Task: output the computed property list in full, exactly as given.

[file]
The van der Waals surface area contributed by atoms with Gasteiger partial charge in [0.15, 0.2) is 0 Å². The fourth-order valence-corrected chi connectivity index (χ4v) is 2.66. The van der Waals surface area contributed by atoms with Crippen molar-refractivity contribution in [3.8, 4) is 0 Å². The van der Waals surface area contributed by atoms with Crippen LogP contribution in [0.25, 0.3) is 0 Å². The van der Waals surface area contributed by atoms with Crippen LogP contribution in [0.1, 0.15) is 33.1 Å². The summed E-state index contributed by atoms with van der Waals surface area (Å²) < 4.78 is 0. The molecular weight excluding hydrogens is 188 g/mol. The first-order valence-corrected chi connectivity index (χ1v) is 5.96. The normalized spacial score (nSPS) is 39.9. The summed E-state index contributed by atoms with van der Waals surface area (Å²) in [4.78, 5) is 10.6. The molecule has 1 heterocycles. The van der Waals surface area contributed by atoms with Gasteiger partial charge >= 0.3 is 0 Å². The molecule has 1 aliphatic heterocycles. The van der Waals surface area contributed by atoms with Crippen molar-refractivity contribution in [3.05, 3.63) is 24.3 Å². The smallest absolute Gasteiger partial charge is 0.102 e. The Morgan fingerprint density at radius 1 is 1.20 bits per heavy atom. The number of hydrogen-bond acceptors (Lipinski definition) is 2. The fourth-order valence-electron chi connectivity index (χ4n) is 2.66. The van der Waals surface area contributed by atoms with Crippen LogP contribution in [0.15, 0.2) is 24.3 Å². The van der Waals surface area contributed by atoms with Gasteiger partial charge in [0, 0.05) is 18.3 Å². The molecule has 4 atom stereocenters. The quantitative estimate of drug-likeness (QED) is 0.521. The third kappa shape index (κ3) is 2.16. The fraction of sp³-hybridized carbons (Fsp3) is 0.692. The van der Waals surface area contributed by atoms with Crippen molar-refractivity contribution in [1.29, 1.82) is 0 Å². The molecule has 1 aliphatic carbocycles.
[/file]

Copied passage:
The van der Waals surface area contributed by atoms with Gasteiger partial charge in [0.15, 0.2) is 0 Å². The fourth-order valence-corrected chi connectivity index (χ4v) is 2.66. The van der Waals surface area contributed by atoms with Crippen molar-refractivity contribution in [3.8, 4) is 0 Å². The van der Waals surface area contributed by atoms with Crippen LogP contribution in [0.25, 0.3) is 0 Å². The van der Waals surface area contributed by atoms with Crippen LogP contribution in [0.1, 0.15) is 33.1 Å². The summed E-state index contributed by atoms with van der Waals surface area (Å²) < 4.78 is 0. The molecular weight excluding hydrogens is 188 g/mol. The first-order valence-corrected chi connectivity index (χ1v) is 5.96. The normalized spacial score (nSPS) is 39.9. The summed E-state index contributed by atoms with van der Waals surface area (Å²) in [4.78, 5) is 10.6. The molecule has 1 heterocycles. The van der Waals surface area contributed by atoms with Gasteiger partial charge >= 0.3 is 0 Å². The molecule has 1 aliphatic heterocycles. The van der Waals surface area contributed by atoms with Crippen molar-refractivity contribution in [3.05, 3.63) is 24.3 Å². The smallest absolute Gasteiger partial charge is 0.102 e. The Morgan fingerprint density at radius 1 is 1.20 bits per heavy atom. The number of hydrogen-bond acceptors (Lipinski definition) is 2. The fourth-order valence-electron chi connectivity index (χ4n) is 2.66. The van der Waals surface area contributed by atoms with Crippen LogP contribution in [0.15, 0.2) is 24.3 Å². The van der Waals surface area contributed by atoms with Gasteiger partial charge in [0, 0.05) is 18.3 Å². The molecule has 4 atom stereocenters. The quantitative estimate of drug-likeness (QED) is 0.521. The third kappa shape index (κ3) is 2.16. The fraction of sp³-hybridized carbons (Fsp3) is 0.692. The van der Waals surface area contributed by atoms with Crippen molar-refractivity contribution in [1.29, 1.82) is 0 Å². The molecule has 1 aliphatic carbocycles.